Friday, July 06, 2007
The Plame Game (II)
The essence of blogging is to go where the big boys will/shall/or cannot go, and the whole Scooter Libby commutation thing is certainly being covered by anybody who is anybody among the big fish in the big media pond.
Nonetheless, the mid-week holiday has done little to temper the furor over Bush's giving the penitentiary keys to a guy who worked for him after promising to "get to the bottom" of the Valerie Plame/Joe Wilson "outting" etc.
One of the points Al Gore makes in his latest book essay, "The Assault on Reason" is that we live in a one-way kind of democracy where citizens get hit with whatever the government has up its sleeve, but never really get to say or influence things in the other direction given the swelling of concentrated media and the way politics are played out through them.
Which is to say the highway scribe is choking on this whole business, having tried to leave a comment with the White House for three days only to be met with an interminable busy tone.
When the Department of Justice wants to nail your ass, it will spare no expense, but when it comes to sampling vox populi the White House feels no need to dig deeper and put in a few more phone lines, or contract out (read: privatize) a call center because it doesn't think the populi are entitled to a vox.
So highwayscribery's weighing in.
The White House and the punditry whom carry its brackish water are doing their best to guffaw at criticisms by Hillary Clinton of the president's irresponsible action regarding Libby.
"Look at everyone Bill pardoned," they say, and then note that each beneficiary was, Gulp!, a criminal, as if you could pardon anybody but a convict.
Of course, people have short memories. Back when Bush came to office they made much of the fact Clinton had pardoned international slimeball Marc Rich. The pardon, it turns out, was a product of the mysterious "talks" heads-of-state hold, the details of which we are rarely privy to.
In any case, the idea was that Ehud Barak, one-time Israeli prime minister, had asked for the pardon as a precondition to signing some failed peace agreement or other with the Palestinians.
Republicans were shocked, SHOCKED! at the news such things were done (to quote "Seinfeld") in the "high-stakes world of diplomacy and international intrigue."
They, of course, would be much different and blew smoke all over the place with assistance from "Time" magazine, which had one last Clinton cover declaiming "The Incredible Shrinking Presidency."
Of course, that was before w.'s implosion, the likes of which we have never seen in politics.
the scribe did not have a blog at the time of tainted transition to the Bush II regime. Had the technology been known to him, he'd have pointed out how Bush's dad pardoned a ton of Reagan administration stalwarts accused of getting into the business of arms-trading with Iran, of all countries, in an effort to overthrow the Nicaraguan government, which the Congress, on to them, had expressly forbade.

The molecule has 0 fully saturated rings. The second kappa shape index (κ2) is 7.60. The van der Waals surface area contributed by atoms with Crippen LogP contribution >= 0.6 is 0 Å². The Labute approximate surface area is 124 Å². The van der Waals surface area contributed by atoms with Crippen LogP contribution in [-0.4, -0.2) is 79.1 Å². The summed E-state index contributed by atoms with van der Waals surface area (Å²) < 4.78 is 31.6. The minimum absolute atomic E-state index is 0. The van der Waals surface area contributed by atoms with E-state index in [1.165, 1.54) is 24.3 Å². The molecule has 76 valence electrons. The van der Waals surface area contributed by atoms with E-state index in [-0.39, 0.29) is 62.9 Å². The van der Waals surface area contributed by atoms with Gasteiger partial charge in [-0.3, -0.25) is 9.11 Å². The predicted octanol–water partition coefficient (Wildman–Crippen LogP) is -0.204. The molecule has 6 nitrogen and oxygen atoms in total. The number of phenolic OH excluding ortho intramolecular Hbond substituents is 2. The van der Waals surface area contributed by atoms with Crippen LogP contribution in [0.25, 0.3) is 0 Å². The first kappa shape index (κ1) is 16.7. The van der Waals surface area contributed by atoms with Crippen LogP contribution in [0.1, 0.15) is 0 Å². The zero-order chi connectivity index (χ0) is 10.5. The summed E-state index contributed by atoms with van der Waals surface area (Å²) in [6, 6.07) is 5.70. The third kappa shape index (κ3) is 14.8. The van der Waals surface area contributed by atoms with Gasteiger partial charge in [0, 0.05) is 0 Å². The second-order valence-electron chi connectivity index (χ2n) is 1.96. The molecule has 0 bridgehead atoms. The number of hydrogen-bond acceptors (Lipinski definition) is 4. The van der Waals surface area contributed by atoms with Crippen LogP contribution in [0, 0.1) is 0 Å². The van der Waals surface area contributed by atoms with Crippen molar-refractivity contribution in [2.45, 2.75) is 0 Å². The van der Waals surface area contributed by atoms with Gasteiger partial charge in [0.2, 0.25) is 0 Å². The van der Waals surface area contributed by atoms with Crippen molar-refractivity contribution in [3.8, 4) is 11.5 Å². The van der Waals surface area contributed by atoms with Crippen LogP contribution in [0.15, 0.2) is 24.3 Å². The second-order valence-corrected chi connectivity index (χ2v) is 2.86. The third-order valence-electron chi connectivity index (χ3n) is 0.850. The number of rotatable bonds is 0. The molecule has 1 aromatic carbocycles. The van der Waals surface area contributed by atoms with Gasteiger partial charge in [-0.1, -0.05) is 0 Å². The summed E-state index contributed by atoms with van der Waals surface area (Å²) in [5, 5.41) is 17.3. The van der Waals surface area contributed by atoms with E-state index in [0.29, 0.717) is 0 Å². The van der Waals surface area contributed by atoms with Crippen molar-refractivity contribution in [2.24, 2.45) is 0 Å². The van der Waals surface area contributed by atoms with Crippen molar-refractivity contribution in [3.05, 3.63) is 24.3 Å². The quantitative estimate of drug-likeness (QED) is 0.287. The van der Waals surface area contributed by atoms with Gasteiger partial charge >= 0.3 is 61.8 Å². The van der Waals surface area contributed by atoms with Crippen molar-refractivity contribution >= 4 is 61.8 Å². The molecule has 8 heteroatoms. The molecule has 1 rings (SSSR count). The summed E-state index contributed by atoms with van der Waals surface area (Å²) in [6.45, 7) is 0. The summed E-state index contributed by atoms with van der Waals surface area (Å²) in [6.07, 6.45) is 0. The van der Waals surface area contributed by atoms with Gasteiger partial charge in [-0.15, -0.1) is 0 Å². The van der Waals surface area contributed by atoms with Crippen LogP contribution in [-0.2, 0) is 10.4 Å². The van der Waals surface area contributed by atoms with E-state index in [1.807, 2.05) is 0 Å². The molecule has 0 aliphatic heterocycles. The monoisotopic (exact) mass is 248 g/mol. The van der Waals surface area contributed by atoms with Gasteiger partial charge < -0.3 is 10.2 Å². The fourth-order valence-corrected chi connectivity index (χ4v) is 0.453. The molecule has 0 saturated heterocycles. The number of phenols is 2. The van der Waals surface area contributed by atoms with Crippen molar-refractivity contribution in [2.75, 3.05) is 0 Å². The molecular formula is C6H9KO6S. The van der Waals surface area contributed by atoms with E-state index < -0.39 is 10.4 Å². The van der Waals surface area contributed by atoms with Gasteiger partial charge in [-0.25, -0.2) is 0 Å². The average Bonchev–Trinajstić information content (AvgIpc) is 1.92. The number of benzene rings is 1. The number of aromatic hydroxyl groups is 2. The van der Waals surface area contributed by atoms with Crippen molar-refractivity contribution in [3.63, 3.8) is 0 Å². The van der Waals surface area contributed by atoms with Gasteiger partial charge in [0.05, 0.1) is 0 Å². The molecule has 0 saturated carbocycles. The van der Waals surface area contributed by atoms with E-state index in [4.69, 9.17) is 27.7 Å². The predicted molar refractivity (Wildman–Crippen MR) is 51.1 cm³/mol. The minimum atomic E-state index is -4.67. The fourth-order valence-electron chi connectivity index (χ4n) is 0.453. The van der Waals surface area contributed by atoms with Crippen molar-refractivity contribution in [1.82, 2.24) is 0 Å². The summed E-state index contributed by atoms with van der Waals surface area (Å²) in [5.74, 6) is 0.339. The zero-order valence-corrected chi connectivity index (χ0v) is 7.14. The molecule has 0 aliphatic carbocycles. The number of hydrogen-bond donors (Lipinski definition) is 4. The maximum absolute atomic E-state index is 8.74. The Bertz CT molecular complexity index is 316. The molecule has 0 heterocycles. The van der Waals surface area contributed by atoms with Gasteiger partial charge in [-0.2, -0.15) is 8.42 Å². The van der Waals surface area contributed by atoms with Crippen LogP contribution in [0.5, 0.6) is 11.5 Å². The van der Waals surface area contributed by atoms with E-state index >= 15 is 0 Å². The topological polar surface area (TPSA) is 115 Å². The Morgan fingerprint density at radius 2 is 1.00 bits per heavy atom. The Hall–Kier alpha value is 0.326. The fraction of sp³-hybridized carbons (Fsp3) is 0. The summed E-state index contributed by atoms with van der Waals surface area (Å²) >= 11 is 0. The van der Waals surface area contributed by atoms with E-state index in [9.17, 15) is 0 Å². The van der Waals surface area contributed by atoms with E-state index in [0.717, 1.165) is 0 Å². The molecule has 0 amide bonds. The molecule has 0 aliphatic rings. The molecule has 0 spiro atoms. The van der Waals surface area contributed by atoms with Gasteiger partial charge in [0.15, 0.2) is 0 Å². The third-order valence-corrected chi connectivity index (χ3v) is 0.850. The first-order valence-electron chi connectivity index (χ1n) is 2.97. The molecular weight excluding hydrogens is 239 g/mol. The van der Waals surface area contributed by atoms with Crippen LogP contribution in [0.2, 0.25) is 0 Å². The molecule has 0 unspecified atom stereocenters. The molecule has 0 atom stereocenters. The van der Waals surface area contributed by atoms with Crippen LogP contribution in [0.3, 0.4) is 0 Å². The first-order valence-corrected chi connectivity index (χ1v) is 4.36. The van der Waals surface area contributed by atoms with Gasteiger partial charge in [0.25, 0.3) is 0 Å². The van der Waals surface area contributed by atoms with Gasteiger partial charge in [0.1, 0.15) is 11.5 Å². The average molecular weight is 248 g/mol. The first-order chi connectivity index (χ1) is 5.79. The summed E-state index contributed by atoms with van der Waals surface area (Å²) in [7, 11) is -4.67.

Wacky, the scribe knows, and thinks Keith Olberman's tirade on MSNBC framed things most clear: "And I accuse you now, Mr. Bush of giving through that vice president [Cheney] carte blanche to Mr. Libby to help defame Ambassador Joseph Wilson by any means necessary; to lie to grand juries and special counsels and before a court in order to protect the mechanisms and particulars of that defamation with your guarantee that Libby would never see prison."
Olberman's call for the president's and vice president's resignation is pretty strong stuff and will certainly alleviate the feeling someone has stuck a sock in your mouth, if you're as exercised (if not surprised) as the scribe is.
Harry Reid, says the move was "disgraceful," says, "The Constitution gives President Bush the power to commute sentences, but history will judge him harshly for using that power to benefit his own vice president's chief of staff who was convicted of such a serious violation of law. This action is nothing short of a continuation of the obstruction of justice begun by Scooter Libby."
Reid wants those who agree to sign his petition at "Give 'Em Hell Harry."
The White House response was the usual glib and snarky stuff from mouthpiece Tony Snow. You would think he was a blogger given the flippant way he deals with weighty matters of state.
Wilson whom, along with his wife, is at the heart of this whole thing was having none of Snow's snow, saying, "To claim that leaking the identity of a covert operative is simply part of the 'Washington culture' suggests a deep disdain for those patriots who risk their lives to protect our national security. Mr. Snow's comment was insulting not just to Valerie Wilson [nee: Plame], but to all covert operatives who believe that in return for their sacrifices, our government will do everything it can to protect them. A genuine and sincere apology from the White House -- not just to Mrs. Wilson -- but the entire intelligence community -- is long overdue."
Wilson knows better than to hold his breath.
Here are two examples of conservative hypocrisy on the issue of perjury, for which Mr. Libby was convicted, back when it was a Democratic Presidential on the spit:
Bill (gambling is a virtue) Bennett: "And we know that when a person testifies under oath that he doesn't remember something when in fact he does, he has committed perjury."
Henry (don't talk about my affair) Hyde, "If citizens are allowed to lie with impunity, or encourage others to tell false stories or hide evidence, judges and juries cannot reach just results. At that point, the courtroom becomes an arena for artful liars and the jury a mere focus group of choosing between alternative fictions."
That, as they say, is too rich.